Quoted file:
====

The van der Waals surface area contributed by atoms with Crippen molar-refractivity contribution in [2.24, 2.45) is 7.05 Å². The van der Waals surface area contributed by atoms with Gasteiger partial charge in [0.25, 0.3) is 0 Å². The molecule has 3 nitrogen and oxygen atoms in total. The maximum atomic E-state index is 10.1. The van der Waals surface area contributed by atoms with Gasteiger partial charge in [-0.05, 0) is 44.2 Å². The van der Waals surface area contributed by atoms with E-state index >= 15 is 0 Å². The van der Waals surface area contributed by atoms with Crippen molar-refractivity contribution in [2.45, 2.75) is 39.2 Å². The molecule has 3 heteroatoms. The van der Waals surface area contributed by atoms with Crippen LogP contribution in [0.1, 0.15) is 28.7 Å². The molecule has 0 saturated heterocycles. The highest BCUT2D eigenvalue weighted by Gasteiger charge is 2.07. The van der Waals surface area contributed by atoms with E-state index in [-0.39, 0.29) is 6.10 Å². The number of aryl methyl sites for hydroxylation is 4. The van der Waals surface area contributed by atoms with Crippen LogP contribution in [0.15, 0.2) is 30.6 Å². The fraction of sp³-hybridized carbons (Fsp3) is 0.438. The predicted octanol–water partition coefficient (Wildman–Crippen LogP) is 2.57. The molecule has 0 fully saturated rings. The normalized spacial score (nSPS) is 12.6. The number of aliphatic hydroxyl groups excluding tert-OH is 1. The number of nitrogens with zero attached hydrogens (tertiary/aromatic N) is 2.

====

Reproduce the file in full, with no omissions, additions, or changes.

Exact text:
The van der Waals surface area contributed by atoms with Crippen molar-refractivity contribution in [2.24, 2.45) is 7.05 Å². The van der Waals surface area contributed by atoms with Gasteiger partial charge in [0.25, 0.3) is 0 Å². The molecule has 3 nitrogen and oxygen atoms in total. The maximum atomic E-state index is 10.1. The van der Waals surface area contributed by atoms with Gasteiger partial charge in [-0.05, 0) is 44.2 Å². The van der Waals surface area contributed by atoms with E-state index >= 15 is 0 Å². The van der Waals surface area contributed by atoms with Crippen molar-refractivity contribution in [2.45, 2.75) is 39.2 Å². The molecule has 3 heteroatoms. The van der Waals surface area contributed by atoms with Crippen LogP contribution in [0.1, 0.15) is 28.7 Å². The molecule has 0 saturated heterocycles. The highest BCUT2D eigenvalue weighted by Gasteiger charge is 2.07. The van der Waals surface area contributed by atoms with E-state index in [-0.39, 0.29) is 6.10 Å². The number of aryl methyl sites for hydroxylation is 4. The van der Waals surface area contributed by atoms with Crippen LogP contribution in [0.15, 0.2) is 30.6 Å². The fraction of sp³-hybridized carbons (Fsp3) is 0.438. The predicted octanol–water partition coefficient (Wildman–Crippen LogP) is 2.57. The molecule has 0 fully saturated rings. The normalized spacial score (nSPS) is 12.6. The number of aliphatic hydroxyl groups excluding tert-OH is 1. The number of nitrogens with zero attached hydrogens (tertiary/aromatic N) is 2.